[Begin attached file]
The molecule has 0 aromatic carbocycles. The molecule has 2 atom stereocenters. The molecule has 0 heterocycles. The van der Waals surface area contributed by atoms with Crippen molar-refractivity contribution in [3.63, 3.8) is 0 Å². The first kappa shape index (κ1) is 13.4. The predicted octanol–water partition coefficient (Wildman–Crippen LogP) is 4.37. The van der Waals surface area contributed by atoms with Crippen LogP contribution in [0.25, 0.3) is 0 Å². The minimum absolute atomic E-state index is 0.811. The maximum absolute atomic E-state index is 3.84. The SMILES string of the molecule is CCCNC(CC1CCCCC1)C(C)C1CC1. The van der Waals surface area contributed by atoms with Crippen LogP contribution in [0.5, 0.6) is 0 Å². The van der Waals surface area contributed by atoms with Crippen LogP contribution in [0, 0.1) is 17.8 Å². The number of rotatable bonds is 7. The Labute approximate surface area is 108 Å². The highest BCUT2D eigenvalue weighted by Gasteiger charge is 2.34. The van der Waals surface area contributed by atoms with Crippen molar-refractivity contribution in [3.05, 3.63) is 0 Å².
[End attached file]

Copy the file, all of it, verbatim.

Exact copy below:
The molecule has 0 aromatic carbocycles. The molecule has 2 atom stereocenters. The molecule has 0 heterocycles. The van der Waals surface area contributed by atoms with Crippen molar-refractivity contribution in [3.63, 3.8) is 0 Å². The first kappa shape index (κ1) is 13.4. The predicted octanol–water partition coefficient (Wildman–Crippen LogP) is 4.37. The van der Waals surface area contributed by atoms with Crippen LogP contribution in [0.25, 0.3) is 0 Å². The minimum absolute atomic E-state index is 0.811. The maximum absolute atomic E-state index is 3.84. The SMILES string of the molecule is CCCNC(CC1CCCCC1)C(C)C1CC1. The van der Waals surface area contributed by atoms with Crippen LogP contribution in [0.5, 0.6) is 0 Å². The van der Waals surface area contributed by atoms with Crippen LogP contribution in [0, 0.1) is 17.8 Å². The number of rotatable bonds is 7. The Labute approximate surface area is 108 Å². The highest BCUT2D eigenvalue weighted by Gasteiger charge is 2.34. The van der Waals surface area contributed by atoms with Crippen molar-refractivity contribution in [3.05, 3.63) is 0 Å².